Cars are indeed expensive, but so is the cost of developing the technology that makes the cars safer, more fun to drive and more feature filled. Much of the price of cars is a reflection of the automaker's investment. Features contained in modern cars are there because the buying public (and the government) demand them -- we vote with our checkbooks. I've never, ever heard of consumers participating in focus groups telling automakers to remove features. They always ask for more.

From a practical standpoint Michael Kranitz, NEW CAR BUYING GUIDE's leasing expert, reminds us, "Prime among the 'lost issues of leasing' is the great equalizer in lease vs. buy comparisons -- interest and investment savings. Consider that every dollar you do not spend up front each month paying for your vehicle can be used for something else like paying off credit card debt, investing in the market or purchasing that new Pentium system you've been eyeing. Rough translation: leasing frees up cash for you to do other, more productive things."

With more money in their pockets consumers have more to spend on other things. Our Associate Editor Karyn Sultan leased a new silver Mazda Miata (she looks fabulous in it by the way) and used the balance of what she would have paid to own the car to buy a new computer. Leasing has its merits for everyone: it can leave more cash in the pocket and allow people to drive hipper cars that are more fun to drive. Being the hedonist that I am, I think that's great!

However, the lease process must be approached cautiously. Because of the way leases are marketed, consumers are led to believe they have no control over the terms and thus the monthly outlay. Consumers MUST study up before starting the process of negotiating a lease. Leases are more user-friendly these days, being a reasonable length and readable. If you are looking at a lease that is too complicated, find another leasing agency with terms that are clearly stated and understandable.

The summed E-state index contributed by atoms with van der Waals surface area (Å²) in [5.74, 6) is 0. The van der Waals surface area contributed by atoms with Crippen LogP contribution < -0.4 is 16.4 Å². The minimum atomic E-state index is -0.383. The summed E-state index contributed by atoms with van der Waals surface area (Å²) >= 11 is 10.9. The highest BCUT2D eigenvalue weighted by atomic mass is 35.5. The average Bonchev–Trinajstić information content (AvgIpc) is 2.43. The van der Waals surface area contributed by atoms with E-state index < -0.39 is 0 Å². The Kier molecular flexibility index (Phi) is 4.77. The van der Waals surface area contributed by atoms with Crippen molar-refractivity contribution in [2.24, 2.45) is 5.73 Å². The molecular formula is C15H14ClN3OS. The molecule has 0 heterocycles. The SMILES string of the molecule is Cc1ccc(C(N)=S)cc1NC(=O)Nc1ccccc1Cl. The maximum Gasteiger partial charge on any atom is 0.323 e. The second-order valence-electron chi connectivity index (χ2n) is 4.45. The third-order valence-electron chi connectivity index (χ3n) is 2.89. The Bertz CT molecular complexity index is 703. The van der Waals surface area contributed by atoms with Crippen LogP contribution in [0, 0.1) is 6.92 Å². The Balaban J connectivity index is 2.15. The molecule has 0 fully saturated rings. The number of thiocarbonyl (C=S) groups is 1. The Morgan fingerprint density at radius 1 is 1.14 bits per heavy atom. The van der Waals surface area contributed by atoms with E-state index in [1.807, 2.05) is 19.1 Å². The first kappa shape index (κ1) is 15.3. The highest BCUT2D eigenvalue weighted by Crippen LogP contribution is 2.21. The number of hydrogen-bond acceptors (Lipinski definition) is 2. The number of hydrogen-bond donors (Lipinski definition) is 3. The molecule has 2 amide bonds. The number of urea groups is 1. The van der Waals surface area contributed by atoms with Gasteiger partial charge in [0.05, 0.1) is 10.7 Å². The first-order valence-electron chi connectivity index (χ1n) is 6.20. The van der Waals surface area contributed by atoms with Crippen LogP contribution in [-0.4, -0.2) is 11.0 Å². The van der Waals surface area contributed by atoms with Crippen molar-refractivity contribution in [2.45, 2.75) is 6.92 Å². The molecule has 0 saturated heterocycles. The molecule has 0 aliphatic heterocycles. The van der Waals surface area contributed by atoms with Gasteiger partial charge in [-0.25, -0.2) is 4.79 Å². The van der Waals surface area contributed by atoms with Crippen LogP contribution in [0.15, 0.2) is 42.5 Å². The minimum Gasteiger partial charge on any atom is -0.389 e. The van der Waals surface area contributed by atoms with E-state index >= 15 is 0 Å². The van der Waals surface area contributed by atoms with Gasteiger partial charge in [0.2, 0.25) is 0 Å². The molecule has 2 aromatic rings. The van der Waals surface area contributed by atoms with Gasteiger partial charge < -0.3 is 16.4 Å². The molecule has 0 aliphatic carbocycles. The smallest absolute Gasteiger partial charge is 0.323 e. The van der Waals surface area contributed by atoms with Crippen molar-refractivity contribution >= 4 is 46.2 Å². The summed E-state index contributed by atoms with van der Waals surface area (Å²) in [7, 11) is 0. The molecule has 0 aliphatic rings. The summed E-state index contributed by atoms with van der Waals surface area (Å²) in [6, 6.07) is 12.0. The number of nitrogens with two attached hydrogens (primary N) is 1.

NEW CAR BUYING GUIDE offers many articles on the leasing process in the Car Shopping section of the publication. Michael Kranitz also offers excellent leasing advice on, publishes several excellent books on leasing, offers a software program designed to help consumers negotiate the process and even provides comparative lease/buy calculators. The money saved by taking his advice will pay for the books and software many times over. Karyn will vouch for that.

When leasing, consumers MUST negotiate the price of the car in the same manner as a purchase -- get the invoice price from a web site and add a few hundred dollars for the dealership. Consumers need to understand all the lease terminology, how it effects their monthly payment and the price of the vehicle at the end of the lease. Terms to learn include: residual value, cap reduction, acquisition fee, money factor and rent. Understand the relationship of these numbers to one another. As you negotiate, write down each number. Better yet have the dealer write them down. Make sure the vehicle price you negotiate appears on the paperwork. For some odd reason, that number has a magical way of changing when the final paperwork appears. Also, remember that the amount of mileage that can put on a leased vehicle is limited. If the lessee goes over the limit, they'll be charged. On our last lease we owed $1,500 on extra mileage alone even though we returned the car in top-notch condition. However some captive finance companies (the finance companies owned by the automakers) have begun to mitigate that problem. BMW now waives reasonable over-mileage if at the end of the lease another BMW product is purchased or leased. This option is available from other automakers as well.

Good lease deals that come from the captive lessors are something all consumers should consider, especially if they want more car than they can afford to buy. And for me, a cool car is one of the great joys of life. It is one of the reasons I work as hard as I do, and I've earned the right to have a good time when I get on four wheels.